Castles Made of Sand." As someone who's been in enterprise search for decades, this song often comes to mind when thinking about data within an organization.The classic rock fans in the ReadWriteWeb audience will remember the Jimi Hendrix song, "
Individual bits of enterprise information can be compared with the grains of sand on a beach. Much like the data in your organization - both structured and unstructured - there can be quintillions of grains of sand on a beach, and no two are alike. (Indeed, The Economist reported last year that 150 exabytes of data were created in 2005. One exabyte is equal to one quintillion bytes and, according to Wikipedia, is the equivalent of about 50,000 years of DVD quality video.)
Just like the waves in the ocean, there won't be a slowdown in data proliferation anytime soon, if ever. There will be a constant ebb and flow of data and information. Your business generates an incredible amount of data every single day. E-mail, phone calls, memos, reports, spreadsheets, community forums and the like create thousands of data files housed throughout your network.
In an attempt to extract value from their data, many organizations build central repositories into which they move all data, so that it can be more easily searched and organized to offer actionable insights. This sounds like a good idea on the surface, but there's a problem with that strategy: data proliferation. It requires an enormous amount of time and resources to move and organize new data into that central repository. And by the time this is complete, you've missed the negative comment in your user community from your most important customer by two days.
Think back to the Hendrix song. As the famous lyric goes, "And so castles made of sand/ fall in the sea/ eventually..." A centralized data repository is a lot like building a sand castle; the castle must be continually rebuilt and organized once a new wave of data comes in and wreaks havoc on the old.
The increased proliferation of data comes at a time when, thanks to Google, employees are accustomed to finding the information they want immediately - and your customers expect answers to resolve their issues just as fast. Searching for information in the enterprise, though, remains a challenge for most organizations. Data is expected to grow by 800% over the next five years, according to Gartner's 2010 top 10 IT issues list, and 80% of it will be unstructured. I'd be remiss if I didn't mention how unstructured data can be dispersed across multiple systems, on cloud and on-premise servers and in different geographies, depending on the size and scope of a company.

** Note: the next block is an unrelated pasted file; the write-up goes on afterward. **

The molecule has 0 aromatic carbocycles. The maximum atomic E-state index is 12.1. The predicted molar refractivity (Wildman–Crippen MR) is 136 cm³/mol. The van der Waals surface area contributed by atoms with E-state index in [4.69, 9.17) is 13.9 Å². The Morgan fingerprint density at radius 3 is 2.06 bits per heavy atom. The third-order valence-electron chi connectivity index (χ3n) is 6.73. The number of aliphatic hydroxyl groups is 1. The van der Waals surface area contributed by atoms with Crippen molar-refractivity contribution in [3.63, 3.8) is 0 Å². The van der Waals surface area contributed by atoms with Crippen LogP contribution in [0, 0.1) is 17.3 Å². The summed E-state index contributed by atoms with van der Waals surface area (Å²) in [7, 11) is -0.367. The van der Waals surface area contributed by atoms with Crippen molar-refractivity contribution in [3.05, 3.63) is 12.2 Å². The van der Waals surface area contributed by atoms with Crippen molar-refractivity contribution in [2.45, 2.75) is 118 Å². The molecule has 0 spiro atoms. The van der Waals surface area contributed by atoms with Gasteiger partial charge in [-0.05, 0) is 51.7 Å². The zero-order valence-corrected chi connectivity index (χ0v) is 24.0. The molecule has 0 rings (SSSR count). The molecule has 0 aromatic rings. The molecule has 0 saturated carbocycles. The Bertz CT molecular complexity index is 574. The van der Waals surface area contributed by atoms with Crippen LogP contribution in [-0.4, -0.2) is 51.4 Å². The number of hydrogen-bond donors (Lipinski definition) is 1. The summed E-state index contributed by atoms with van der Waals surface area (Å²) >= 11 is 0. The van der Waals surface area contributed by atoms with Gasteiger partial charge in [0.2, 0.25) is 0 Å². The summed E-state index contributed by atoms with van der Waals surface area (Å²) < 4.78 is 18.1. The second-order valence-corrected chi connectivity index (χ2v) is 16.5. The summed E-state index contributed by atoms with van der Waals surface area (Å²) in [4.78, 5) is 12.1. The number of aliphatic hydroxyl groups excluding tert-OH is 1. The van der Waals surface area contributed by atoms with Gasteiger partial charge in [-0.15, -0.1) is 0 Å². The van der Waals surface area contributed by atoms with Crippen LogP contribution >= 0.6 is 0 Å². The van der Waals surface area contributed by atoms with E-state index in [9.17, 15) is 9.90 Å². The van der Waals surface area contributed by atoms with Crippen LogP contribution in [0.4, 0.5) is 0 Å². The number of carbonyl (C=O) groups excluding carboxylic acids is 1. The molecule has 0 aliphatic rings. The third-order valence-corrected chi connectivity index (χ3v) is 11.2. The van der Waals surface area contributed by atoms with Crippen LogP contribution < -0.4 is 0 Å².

Unstructured data can be made up of any number of business tools - documents, metadata, audio and video, email, etc. - and can be spread across disparate knowledgebases within an organization. The challenge of putting this all into one place is enormous. This type of data contains extremely valuable information, but if the person who needs it can't locate it and view it within context, it's useless.
Instead, companies should look at their data in a holistic manner, as you would the grains of sand that make up a beach. Rather than try to build that sand into a castle that won't hold up to new waves crashing upon it, the better approach is to examine and recognize the value of your data where it lies.
Tools for information discovery are advanced enough to allow data to be found in its natural habitat. For unstructured data, this can provide a real benefit. Some data types are going to function best when stored in a purpose-built repository rather than being shoehorned in to a one-size-fits-all system.
Taking this holistic approach to your data will not only save you time in the long run, it will provide new value to your data in the form of cost savings, efficiency gains and risk reductions. Moving your data delays delivery of its value and hastens its staleness. Leaving the data where it resides and providing unified access to it not only helps make the most of existing IT investments, it provides a full view of the information that matters most to you, which helps you make better decisions.
Anyone who's ever watched a sandcastle demolished by the waves understands that you can't make sand retain any form or location. To get the most value out of data, we must embrace the real-time nature of ever-changing business data, and harness it where it resides.
Photo by tommco